Production manager job description example

Here is an example of a production manager's job description:

Our chemical plant is looking for a highly motivated, organised and experienced production manager. The production manager would create production schedules, ensure the purchase of required material and oversee the complete production process of our chemical plant. Apart from overseeing the production capabilities, the manager suggests techniques to improve the production process. As the manager would manage a team of production engineers, this role requires strong leadership, teamwork and communication skills. Previous experience in handling and leading a team in a similar role is desirable.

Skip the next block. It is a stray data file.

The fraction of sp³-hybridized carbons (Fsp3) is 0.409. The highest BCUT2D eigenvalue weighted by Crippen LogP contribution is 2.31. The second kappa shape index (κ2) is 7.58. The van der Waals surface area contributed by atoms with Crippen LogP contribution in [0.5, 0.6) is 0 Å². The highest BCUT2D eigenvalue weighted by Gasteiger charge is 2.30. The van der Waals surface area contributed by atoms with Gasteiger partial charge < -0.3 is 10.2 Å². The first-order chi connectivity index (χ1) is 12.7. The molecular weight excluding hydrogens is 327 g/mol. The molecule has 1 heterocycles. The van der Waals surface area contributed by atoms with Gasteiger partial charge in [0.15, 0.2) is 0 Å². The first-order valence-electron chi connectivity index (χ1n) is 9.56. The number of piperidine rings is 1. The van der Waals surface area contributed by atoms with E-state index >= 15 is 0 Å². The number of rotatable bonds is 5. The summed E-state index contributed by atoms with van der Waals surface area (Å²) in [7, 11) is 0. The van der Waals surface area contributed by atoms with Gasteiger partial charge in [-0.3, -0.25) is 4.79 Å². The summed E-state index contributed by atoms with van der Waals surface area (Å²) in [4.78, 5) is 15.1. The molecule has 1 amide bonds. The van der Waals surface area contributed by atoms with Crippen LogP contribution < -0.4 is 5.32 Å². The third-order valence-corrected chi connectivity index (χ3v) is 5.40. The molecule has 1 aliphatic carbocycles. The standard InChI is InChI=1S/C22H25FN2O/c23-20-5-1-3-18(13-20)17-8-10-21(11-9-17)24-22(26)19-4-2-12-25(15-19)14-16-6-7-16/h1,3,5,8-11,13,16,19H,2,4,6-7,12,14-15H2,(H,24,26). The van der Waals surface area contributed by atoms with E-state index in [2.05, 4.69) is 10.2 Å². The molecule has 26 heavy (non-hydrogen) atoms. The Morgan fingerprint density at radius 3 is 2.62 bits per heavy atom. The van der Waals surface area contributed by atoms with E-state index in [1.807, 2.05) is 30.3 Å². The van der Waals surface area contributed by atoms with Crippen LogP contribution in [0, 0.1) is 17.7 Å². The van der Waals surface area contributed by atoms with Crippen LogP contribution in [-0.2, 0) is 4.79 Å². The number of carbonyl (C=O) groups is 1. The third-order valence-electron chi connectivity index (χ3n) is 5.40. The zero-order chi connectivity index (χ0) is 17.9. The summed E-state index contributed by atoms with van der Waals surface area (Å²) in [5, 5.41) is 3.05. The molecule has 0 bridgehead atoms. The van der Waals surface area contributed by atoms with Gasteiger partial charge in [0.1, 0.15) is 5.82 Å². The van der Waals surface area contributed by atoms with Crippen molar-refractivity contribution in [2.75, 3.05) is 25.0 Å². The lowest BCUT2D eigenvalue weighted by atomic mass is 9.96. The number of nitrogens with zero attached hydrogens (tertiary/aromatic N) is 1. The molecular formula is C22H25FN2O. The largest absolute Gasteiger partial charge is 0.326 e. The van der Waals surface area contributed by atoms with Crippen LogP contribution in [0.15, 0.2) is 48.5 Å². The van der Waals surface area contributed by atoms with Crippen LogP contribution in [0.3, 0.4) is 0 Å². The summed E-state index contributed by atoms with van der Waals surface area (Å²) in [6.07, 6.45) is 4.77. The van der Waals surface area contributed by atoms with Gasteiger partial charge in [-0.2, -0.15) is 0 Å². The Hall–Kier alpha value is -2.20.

Our ideal candidate does not mind putting in extra hours and working with other employees to improve our plant's output. We are looking for a candidate with a bachelor's degree in industrial engineering or business management.

Salary figures reflect data listed on Indeed Salaries at time of writing. Salaries may vary depending on the hiring organisation and a candidate's experience, academic background and location.